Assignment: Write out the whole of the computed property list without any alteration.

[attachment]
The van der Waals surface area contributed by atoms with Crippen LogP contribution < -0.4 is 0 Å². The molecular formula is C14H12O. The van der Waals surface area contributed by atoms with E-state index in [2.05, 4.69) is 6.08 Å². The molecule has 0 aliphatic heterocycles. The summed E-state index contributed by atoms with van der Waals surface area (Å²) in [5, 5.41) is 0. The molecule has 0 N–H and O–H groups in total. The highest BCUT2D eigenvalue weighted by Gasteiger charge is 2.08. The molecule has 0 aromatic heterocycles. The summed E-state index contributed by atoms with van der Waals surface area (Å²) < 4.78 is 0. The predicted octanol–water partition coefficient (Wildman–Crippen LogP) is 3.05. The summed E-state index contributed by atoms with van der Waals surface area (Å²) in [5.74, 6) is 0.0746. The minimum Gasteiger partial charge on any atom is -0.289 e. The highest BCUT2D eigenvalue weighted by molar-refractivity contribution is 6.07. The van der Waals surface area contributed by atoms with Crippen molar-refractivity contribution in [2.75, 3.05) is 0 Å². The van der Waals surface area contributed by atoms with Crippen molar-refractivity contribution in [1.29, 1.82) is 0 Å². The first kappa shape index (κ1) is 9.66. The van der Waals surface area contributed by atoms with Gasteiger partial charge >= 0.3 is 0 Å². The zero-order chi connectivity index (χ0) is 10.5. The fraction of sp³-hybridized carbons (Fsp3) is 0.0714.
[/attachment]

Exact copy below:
The van der Waals surface area contributed by atoms with Crippen LogP contribution < -0.4 is 0 Å². The molecular formula is C14H12O. The van der Waals surface area contributed by atoms with E-state index in [2.05, 4.69) is 6.08 Å². The molecule has 0 aliphatic heterocycles. The summed E-state index contributed by atoms with van der Waals surface area (Å²) in [5, 5.41) is 0. The molecule has 0 N–H and O–H groups in total. The highest BCUT2D eigenvalue weighted by Gasteiger charge is 2.08. The molecule has 0 aromatic heterocycles. The summed E-state index contributed by atoms with van der Waals surface area (Å²) < 4.78 is 0. The predicted octanol–water partition coefficient (Wildman–Crippen LogP) is 3.05. The summed E-state index contributed by atoms with van der Waals surface area (Å²) in [5.74, 6) is 0.0746. The minimum Gasteiger partial charge on any atom is -0.289 e. The highest BCUT2D eigenvalue weighted by molar-refractivity contribution is 6.07. The van der Waals surface area contributed by atoms with Crippen molar-refractivity contribution in [2.75, 3.05) is 0 Å². The van der Waals surface area contributed by atoms with Crippen molar-refractivity contribution in [1.29, 1.82) is 0 Å². The first kappa shape index (κ1) is 9.66. The van der Waals surface area contributed by atoms with Gasteiger partial charge >= 0.3 is 0 Å². The zero-order chi connectivity index (χ0) is 10.5. The fraction of sp³-hybridized carbons (Fsp3) is 0.0714.